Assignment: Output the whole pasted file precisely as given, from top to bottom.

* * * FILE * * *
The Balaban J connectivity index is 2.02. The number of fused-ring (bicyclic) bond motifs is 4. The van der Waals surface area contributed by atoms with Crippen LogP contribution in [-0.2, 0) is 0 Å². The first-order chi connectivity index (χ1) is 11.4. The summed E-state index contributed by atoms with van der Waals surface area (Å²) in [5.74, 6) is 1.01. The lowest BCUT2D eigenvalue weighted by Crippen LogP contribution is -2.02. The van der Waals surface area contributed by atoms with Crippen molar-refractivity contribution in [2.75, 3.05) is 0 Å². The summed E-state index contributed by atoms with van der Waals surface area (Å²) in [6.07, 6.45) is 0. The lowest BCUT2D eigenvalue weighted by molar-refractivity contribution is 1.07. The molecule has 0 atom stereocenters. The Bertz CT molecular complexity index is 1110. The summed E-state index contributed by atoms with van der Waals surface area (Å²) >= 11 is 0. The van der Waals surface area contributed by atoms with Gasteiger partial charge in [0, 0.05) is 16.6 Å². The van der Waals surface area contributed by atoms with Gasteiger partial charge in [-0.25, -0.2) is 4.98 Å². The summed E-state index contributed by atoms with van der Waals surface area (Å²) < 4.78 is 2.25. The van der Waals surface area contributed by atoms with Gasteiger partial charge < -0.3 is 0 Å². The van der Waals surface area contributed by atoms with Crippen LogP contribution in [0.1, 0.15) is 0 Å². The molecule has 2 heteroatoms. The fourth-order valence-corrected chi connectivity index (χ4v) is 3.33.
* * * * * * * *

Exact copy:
The Balaban J connectivity index is 2.02. The number of fused-ring (bicyclic) bond motifs is 4. The van der Waals surface area contributed by atoms with Crippen LogP contribution in [-0.2, 0) is 0 Å². The first-order chi connectivity index (χ1) is 11.4. The summed E-state index contributed by atoms with van der Waals surface area (Å²) in [5.74, 6) is 1.01. The lowest BCUT2D eigenvalue weighted by Crippen LogP contribution is -2.02. The van der Waals surface area contributed by atoms with Crippen molar-refractivity contribution in [2.75, 3.05) is 0 Å². The summed E-state index contributed by atoms with van der Waals surface area (Å²) in [6.07, 6.45) is 0. The lowest BCUT2D eigenvalue weighted by molar-refractivity contribution is 1.07. The molecule has 0 atom stereocenters. The Bertz CT molecular complexity index is 1110. The summed E-state index contributed by atoms with van der Waals surface area (Å²) >= 11 is 0. The van der Waals surface area contributed by atoms with Gasteiger partial charge in [0, 0.05) is 16.6 Å². The van der Waals surface area contributed by atoms with Gasteiger partial charge in [-0.25, -0.2) is 4.98 Å². The summed E-state index contributed by atoms with van der Waals surface area (Å²) < 4.78 is 2.25. The van der Waals surface area contributed by atoms with Gasteiger partial charge < -0.3 is 0 Å². The van der Waals surface area contributed by atoms with Crippen LogP contribution in [0.1, 0.15) is 0 Å². The molecule has 2 heteroatoms. The fourth-order valence-corrected chi connectivity index (χ4v) is 3.33.